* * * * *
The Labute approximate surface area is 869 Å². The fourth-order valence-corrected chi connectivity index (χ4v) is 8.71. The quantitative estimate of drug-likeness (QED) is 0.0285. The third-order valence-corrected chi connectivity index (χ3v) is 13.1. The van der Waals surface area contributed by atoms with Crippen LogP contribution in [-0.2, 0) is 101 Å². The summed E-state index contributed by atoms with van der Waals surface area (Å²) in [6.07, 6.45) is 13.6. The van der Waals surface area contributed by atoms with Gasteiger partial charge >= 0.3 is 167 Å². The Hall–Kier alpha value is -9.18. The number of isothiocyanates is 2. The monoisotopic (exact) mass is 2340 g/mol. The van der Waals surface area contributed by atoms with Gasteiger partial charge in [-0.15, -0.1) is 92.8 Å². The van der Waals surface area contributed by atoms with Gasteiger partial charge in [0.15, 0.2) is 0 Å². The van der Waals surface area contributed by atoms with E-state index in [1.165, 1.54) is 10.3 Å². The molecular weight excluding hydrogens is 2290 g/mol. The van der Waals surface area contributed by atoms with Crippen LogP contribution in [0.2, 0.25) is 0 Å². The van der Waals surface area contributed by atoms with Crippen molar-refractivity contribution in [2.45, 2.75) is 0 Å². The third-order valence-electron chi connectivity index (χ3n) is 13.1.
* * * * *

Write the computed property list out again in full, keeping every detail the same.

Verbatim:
The Labute approximate surface area is 869 Å². The fourth-order valence-corrected chi connectivity index (χ4v) is 8.71. The quantitative estimate of drug-likeness (QED) is 0.0285. The third-order valence-corrected chi connectivity index (χ3v) is 13.1. The van der Waals surface area contributed by atoms with Crippen LogP contribution in [-0.2, 0) is 101 Å². The summed E-state index contributed by atoms with van der Waals surface area (Å²) in [6.07, 6.45) is 13.6. The van der Waals surface area contributed by atoms with Gasteiger partial charge >= 0.3 is 167 Å². The Hall–Kier alpha value is -9.18. The number of isothiocyanates is 2. The monoisotopic (exact) mass is 2340 g/mol. The van der Waals surface area contributed by atoms with Gasteiger partial charge in [-0.15, -0.1) is 92.8 Å². The van der Waals surface area contributed by atoms with Gasteiger partial charge in [0.15, 0.2) is 0 Å². The van der Waals surface area contributed by atoms with E-state index in [1.165, 1.54) is 10.3 Å². The molecular weight excluding hydrogens is 2290 g/mol. The van der Waals surface area contributed by atoms with Crippen LogP contribution in [0.2, 0.25) is 0 Å². The van der Waals surface area contributed by atoms with Crippen molar-refractivity contribution in [2.45, 2.75) is 0 Å². The third-order valence-electron chi connectivity index (χ3n) is 13.1.